A recent posting by Elisson, neighborhood bud and blogger pal and mentor, had me choo-chooing back to the late ’50s. Ellison’s post was all about a delightful trip he recently took from here to the Nawth, much of it via trains.
I took a similar trip, one of my all-time great vacations. It was the summer of 1959 and I was just breaking into my teen years, still unsure about most everything. My Dad, who just about never went on vacation – he was the man behind a one-man business – decided to visit an old army buddy in upstate New York and, for whatever reason, also decided to take me along.
The trip was filled with a fistful of firsts that I still recall and cherish, even after five decades have come and gone. It was the first, and quite possibly the only trip my Dad and I took together without other family members – I have three brothers; the very first time I visited Washington, D.C., visited all the Smithsonian museums, the Lincoln Memorial, Arlington Cemetery and Mount Vernon; the first time I made it to the Big Apple, visited the studios of NBC, walked along Broadway, ate my way through the Carnegie Deli and – drum roll, please – attended a game at Yankee Stadium, sitting in center field, only a few dozen yards away from, that’s right, Mickey Mantle.
But I digress. It’s the trains that Elisson got me thinking about, those glorious, gleaming streamliners that glided on rails through the heart of America, connecting us all in a special way that is nothing more than a distant and vague memory today.
Yes, we can now get from here to there much faster. But something has been lost in the translation – elegance, civility, a sense of magic and adventure? Now it’s all about getting to our destination. Back when I and my father made our way north it was all about the journey.
And that journey began at a little station, just a mile or so east of the Chattahoochee River in west Georgia. We boarded the Man o’ War, sparkling and shiny and slow as molasses – can you say milk run! It took an agonizing three hours to make it to the Land of Cotton, 100 miles to the north.
But that was okay. The big city was a happening place, I could tell that as we scurried from Terminal Station in the Land of Cotton, over to the nearby and bigger Union Station – an imposing edifice of stone and brick, featuring a series of columns that stood as silent sentinels at the entrance of the impressive building and its cavernous main hall.
Both stations were reduced to rubble in the 1970s, the massive space turned into massive parking lots – a balancing act of sorts since cars were among the reasons train travel was headed the way of the dinosaur.
But I digress, yet again. The trip really began when our train was announced and its schedule blared across the waiting room, the names of villages and cities spread across the Southeast echoing around the massive space – now boarding on track 4, the Southern Crescent, with stops in Greenville, Spartanburg, Charlotte, Greensboro, Lynchburg, Manassas, Alexandria and Waaaaash-ing-ton!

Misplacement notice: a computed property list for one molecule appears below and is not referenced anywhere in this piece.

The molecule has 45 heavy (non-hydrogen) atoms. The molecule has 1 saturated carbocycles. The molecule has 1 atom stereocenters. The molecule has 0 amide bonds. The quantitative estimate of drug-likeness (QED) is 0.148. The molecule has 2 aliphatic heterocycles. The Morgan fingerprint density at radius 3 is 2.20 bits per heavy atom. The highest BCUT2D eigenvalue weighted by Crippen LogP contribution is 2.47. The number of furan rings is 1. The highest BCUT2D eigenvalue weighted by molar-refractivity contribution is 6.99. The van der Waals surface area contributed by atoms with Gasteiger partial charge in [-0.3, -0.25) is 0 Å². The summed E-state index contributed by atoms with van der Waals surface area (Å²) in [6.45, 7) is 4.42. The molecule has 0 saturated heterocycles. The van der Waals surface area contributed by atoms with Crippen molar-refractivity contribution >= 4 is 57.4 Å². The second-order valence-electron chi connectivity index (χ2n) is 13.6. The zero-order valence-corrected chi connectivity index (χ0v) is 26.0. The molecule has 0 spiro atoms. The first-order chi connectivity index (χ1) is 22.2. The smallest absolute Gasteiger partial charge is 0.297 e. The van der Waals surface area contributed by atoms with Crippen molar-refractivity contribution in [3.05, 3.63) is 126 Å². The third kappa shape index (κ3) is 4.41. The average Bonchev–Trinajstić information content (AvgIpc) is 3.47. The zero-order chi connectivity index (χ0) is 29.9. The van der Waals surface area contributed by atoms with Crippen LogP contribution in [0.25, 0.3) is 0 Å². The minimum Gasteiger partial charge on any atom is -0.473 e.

The Crescent was huge, 14 gleaming cars that seemed to stretch on forever – two state-of-the-art diesel engines, coaches and sleeping cars, two dining cars and a lounge.
It was an adventure just to walk about, to sway and stumble your way through coaches filled with plush, velvet seats, then push aside the massive doors that separated the cars, and keep your balance in that space where they were joined together. If you were lucky, a porter was resting in this area with one of the windows open, the wind and countryside rustling by at a frenetic pace.
The rhythmic rocking of the train, the constant clickety-clack of the wheels sliding along the rails, is heady stuff for a 12-year-old. Everything about the train seemed fresh and new and exciting – white-jacketed porters and linen-covered tables in the dining cars; leather couches and stainless steel tables way back in the lounge car. This, as I recall, was a special place – smoke filled, the adults drinking their way through the night, youngsters like me staring through the back door of the train, watching the miles fade into the darkness.
Before returning home, we experienced all these thrills, and more, aboard two additional trains: the Pennsylvania between Washington and the Big Apple and the Nickerbocker – you gotta love that name – from Grand Central Station in New York to Albany.
It was a different time, when hope and excitement and the slight stench of diesel fuel and cigarette smoke filled the world, when everything seemed absolutely possible and dreams were the stuff of life. At least that’s what I remember now – and for today that’s more than enough.